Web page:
The third reason why international or global distribution is hard to get, has to do with the inherent and strategic collaboration between big, world wide distributors and Big Alcohol. Big production numbers translate to big distribution numbers. And big numbers amount to a big influence on what gets distributed and what gets placed on the shelve and what not. Big Alcohol and big distributors have a love affair and you are not invited to the party.

Is a solution feasible?

If our industry wants to grow and become a serious threat to Big Alcohol, we need to overcome the distribution challenges sketched above. We need to trump the hierarchical model by being local as well as international. We need to cut distribution costs dramatically. We need to find distribution partners that fall in love with Craft Distillers rather than Big Alcohol.

I have a dream, that craft distilling, one day, will overcome this next hurdle and truly become a globally competitive industry. I have a dream that, if we challenge the status quo, that day is not far off. And it is to help break through this next hurdle that we have started Portfolio Distilling.

Portfolio Distilling

Portfolio Distilling aims to help Craft Distillers realize a global reach. It does so in a way that cuts out most of the distribution costs associated with export, transport, import, and insurance. Portfolio Distilling fosters and grows its own distribution model, so that dependency of big distributors diminishes.

The way in which we realize these objectives is by setting-up a global network of distilleries, with each continent or market having at least one central Portfolio Distillery. The Portfolio Distillery serves as a hub for the production and distribution of out of state craft spirits that want to enter other markets.

How it works?

If you want to participate, this is how it works:

  1. We discuss your goals and establish if Portfolio Distilling can help you
  2. You become a member of the Portfolio Distilling Network
  3. With your help, we template your spirit in our Netherlands HQ
  4. Based on the template, we do a first small production run of your drink
  5. Your spirit then gets presented to the Portfolio Distilleries in the desired markets
  6. The involved Portfolio Distilleries start production and distribution

Et voila! You have now achieved international distribution. This feat helps you sell more bottles internationally as well as locally. Congratulations, you just trumped the hierarchical distribution model!

Because you now have an on-site production and distribution center in another country or on another continent, your costs will go down dramatically. You will save up to 80% on the costs of exporting, transporting, importing, and insurance. You do not just sell more bottles, you sell more bottles at a higher profit margin.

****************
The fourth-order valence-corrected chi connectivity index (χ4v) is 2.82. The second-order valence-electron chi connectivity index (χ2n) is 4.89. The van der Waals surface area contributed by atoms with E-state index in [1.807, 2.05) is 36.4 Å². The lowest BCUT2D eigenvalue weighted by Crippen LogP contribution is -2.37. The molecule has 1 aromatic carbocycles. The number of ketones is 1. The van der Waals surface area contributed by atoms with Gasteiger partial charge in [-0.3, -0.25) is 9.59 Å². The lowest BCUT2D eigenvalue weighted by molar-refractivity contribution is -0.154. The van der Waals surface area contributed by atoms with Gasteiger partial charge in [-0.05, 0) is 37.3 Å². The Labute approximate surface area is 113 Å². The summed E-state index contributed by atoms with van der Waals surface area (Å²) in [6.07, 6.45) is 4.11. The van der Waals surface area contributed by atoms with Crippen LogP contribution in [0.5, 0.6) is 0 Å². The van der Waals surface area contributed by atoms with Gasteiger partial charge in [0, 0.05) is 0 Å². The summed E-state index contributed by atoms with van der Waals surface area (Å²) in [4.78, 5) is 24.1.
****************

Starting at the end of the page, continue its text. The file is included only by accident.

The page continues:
Finally, your product is now represented by what’s basically another Craft Distiller. Someone that can relate to your story, understands your problems, and knows what it takes to grow a craft manufactured brand.

Different participation levels

As Craft Distillers we all have different needs. We designed a model with different participation levels to meet your specific demands:

  1. You just need production capacity and reach out to a Portfolio Distillery to help you out
  2. You need production capacity as well as distribution
  3. Apart from needing international production and distribution capacity, you also want to produce for other, off-continent, Craft Distillers
  4. You want to become a Portfolio Distillery and help other Craft Distillers with production as well as distribution.

All Craft Distillers can participate at tier 1 and 2. If you want to also produce and/or distribute other participant’s drinks, you need to have an iStill distillery. The reason for that is, twofold. Firstly, the drinks are templated on iStills. Secondly, in order to make precise copies of your spirit we need the 100% control only an iStill can give you.

Status

After having tested the Portfolio Distilling model over the last 12 months, we are now opening our first Portfolio Distilleries in the UK and the US. The Portfolio Distilling HQ near Amsterdam will serve as the Northern Europe hub. We are working on a Portugal location to cover the Mediterranean. We expect Portfolio Distilleries to open in Australia, India, and Japan in early 2019. China, more locations in the USA and Canada, and South America will follow later.

What’s your next step?

We are currently opening up for customers. If you are interested in using the Portfolio Distilling model, of becoming one yourself maybe, please reach out to us via http://www.portfoliodistilling.com.

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http://www.portfoliodistilling.com